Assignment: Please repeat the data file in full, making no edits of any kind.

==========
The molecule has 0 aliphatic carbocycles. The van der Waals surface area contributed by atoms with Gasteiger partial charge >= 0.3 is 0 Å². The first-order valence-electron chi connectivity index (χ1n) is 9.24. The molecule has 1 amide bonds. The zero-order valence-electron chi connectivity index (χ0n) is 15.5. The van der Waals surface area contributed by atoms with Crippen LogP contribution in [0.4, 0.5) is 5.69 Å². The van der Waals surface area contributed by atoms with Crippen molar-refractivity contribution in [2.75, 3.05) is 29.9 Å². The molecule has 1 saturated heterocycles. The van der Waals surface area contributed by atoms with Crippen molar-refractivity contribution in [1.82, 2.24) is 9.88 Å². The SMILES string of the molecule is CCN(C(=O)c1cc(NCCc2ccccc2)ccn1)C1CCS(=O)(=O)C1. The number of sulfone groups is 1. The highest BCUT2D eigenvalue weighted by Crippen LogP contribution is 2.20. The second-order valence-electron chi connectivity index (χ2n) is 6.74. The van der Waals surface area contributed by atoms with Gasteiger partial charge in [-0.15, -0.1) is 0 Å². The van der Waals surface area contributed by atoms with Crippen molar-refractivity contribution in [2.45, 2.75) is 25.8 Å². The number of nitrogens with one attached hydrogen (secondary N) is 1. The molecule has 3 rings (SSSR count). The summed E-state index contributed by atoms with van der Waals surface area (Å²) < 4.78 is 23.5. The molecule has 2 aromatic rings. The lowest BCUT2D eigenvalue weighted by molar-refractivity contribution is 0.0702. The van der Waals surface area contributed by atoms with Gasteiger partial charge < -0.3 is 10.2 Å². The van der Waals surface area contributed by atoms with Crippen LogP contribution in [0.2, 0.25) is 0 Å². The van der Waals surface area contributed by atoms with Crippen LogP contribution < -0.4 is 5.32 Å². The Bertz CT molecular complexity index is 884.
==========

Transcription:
The molecule has 0 aliphatic carbocycles. The van der Waals surface area contributed by atoms with Gasteiger partial charge >= 0.3 is 0 Å². The first-order valence-electron chi connectivity index (χ1n) is 9.24. The molecule has 1 amide bonds. The zero-order valence-electron chi connectivity index (χ0n) is 15.5. The van der Waals surface area contributed by atoms with Crippen LogP contribution in [0.4, 0.5) is 5.69 Å². The van der Waals surface area contributed by atoms with Crippen molar-refractivity contribution in [2.75, 3.05) is 29.9 Å². The molecule has 1 saturated heterocycles. The van der Waals surface area contributed by atoms with Crippen molar-refractivity contribution in [1.82, 2.24) is 9.88 Å². The SMILES string of the molecule is CCN(C(=O)c1cc(NCCc2ccccc2)ccn1)C1CCS(=O)(=O)C1. The number of sulfone groups is 1. The highest BCUT2D eigenvalue weighted by Crippen LogP contribution is 2.20. The second-order valence-electron chi connectivity index (χ2n) is 6.74. The van der Waals surface area contributed by atoms with Gasteiger partial charge in [-0.15, -0.1) is 0 Å². The van der Waals surface area contributed by atoms with Crippen molar-refractivity contribution in [2.45, 2.75) is 25.8 Å². The number of nitrogens with one attached hydrogen (secondary N) is 1. The molecule has 3 rings (SSSR count). The summed E-state index contributed by atoms with van der Waals surface area (Å²) < 4.78 is 23.5. The molecule has 2 aromatic rings. The lowest BCUT2D eigenvalue weighted by molar-refractivity contribution is 0.0702. The van der Waals surface area contributed by atoms with Gasteiger partial charge < -0.3 is 10.2 Å². The van der Waals surface area contributed by atoms with Crippen LogP contribution in [0.2, 0.25) is 0 Å². The van der Waals surface area contributed by atoms with Crippen LogP contribution < -0.4 is 5.32 Å². The Bertz CT molecular complexity index is 884.